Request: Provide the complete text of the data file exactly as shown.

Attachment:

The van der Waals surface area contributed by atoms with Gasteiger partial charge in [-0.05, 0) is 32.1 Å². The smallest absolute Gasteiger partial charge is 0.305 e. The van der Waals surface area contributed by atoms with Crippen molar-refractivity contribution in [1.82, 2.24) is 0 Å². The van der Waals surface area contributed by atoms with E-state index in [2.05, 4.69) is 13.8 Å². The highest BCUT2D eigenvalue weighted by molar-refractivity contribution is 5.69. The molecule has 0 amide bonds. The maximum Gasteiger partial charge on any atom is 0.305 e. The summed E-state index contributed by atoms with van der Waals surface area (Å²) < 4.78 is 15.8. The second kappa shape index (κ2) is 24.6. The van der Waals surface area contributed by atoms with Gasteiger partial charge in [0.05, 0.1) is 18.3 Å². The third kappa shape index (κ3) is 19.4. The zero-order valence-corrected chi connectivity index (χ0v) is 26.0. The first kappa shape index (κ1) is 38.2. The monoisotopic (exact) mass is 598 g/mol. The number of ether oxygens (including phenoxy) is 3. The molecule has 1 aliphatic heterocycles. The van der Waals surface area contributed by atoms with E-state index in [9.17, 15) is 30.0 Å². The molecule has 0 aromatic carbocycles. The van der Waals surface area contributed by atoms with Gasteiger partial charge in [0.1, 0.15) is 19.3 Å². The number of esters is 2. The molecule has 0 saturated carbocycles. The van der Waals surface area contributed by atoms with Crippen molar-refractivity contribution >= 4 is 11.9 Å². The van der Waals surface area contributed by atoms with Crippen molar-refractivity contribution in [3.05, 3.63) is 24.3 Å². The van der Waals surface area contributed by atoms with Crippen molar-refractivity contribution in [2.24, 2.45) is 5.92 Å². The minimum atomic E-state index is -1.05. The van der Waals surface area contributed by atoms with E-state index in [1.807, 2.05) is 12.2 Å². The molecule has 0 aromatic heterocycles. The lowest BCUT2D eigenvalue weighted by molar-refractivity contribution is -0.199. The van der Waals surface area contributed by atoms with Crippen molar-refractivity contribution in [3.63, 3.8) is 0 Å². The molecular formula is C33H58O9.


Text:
The van der Waals surface area contributed by atoms with Gasteiger partial charge in [-0.05, 0) is 32.1 Å². The smallest absolute Gasteiger partial charge is 0.305 e. The van der Waals surface area contributed by atoms with Crippen molar-refractivity contribution in [1.82, 2.24) is 0 Å². The van der Waals surface area contributed by atoms with E-state index in [2.05, 4.69) is 13.8 Å². The highest BCUT2D eigenvalue weighted by molar-refractivity contribution is 5.69. The molecule has 0 amide bonds. The maximum Gasteiger partial charge on any atom is 0.305 e. The summed E-state index contributed by atoms with van der Waals surface area (Å²) < 4.78 is 15.8. The second kappa shape index (κ2) is 24.6. The van der Waals surface area contributed by atoms with Gasteiger partial charge in [0.05, 0.1) is 18.3 Å². The third kappa shape index (κ3) is 19.4. The zero-order valence-corrected chi connectivity index (χ0v) is 26.0. The first kappa shape index (κ1) is 38.2. The monoisotopic (exact) mass is 598 g/mol. The number of ether oxygens (including phenoxy) is 3. The molecule has 1 aliphatic heterocycles. The van der Waals surface area contributed by atoms with E-state index in [9.17, 15) is 30.0 Å². The molecule has 0 aromatic carbocycles. The van der Waals surface area contributed by atoms with Gasteiger partial charge in [0.1, 0.15) is 19.3 Å². The number of esters is 2. The molecule has 0 saturated carbocycles. The van der Waals surface area contributed by atoms with Crippen molar-refractivity contribution >= 4 is 11.9 Å². The van der Waals surface area contributed by atoms with Crippen molar-refractivity contribution in [3.05, 3.63) is 24.3 Å². The van der Waals surface area contributed by atoms with Crippen molar-refractivity contribution in [2.24, 2.45) is 5.92 Å². The minimum atomic E-state index is -1.05. The van der Waals surface area contributed by atoms with E-state index in [1.807, 2.05) is 12.2 Å². The molecule has 0 aromatic heterocycles. The lowest BCUT2D eigenvalue weighted by molar-refractivity contribution is -0.199. The van der Waals surface area contributed by atoms with Crippen molar-refractivity contribution in [3.63, 3.8) is 0 Å². The molecular formula is C33H58O9.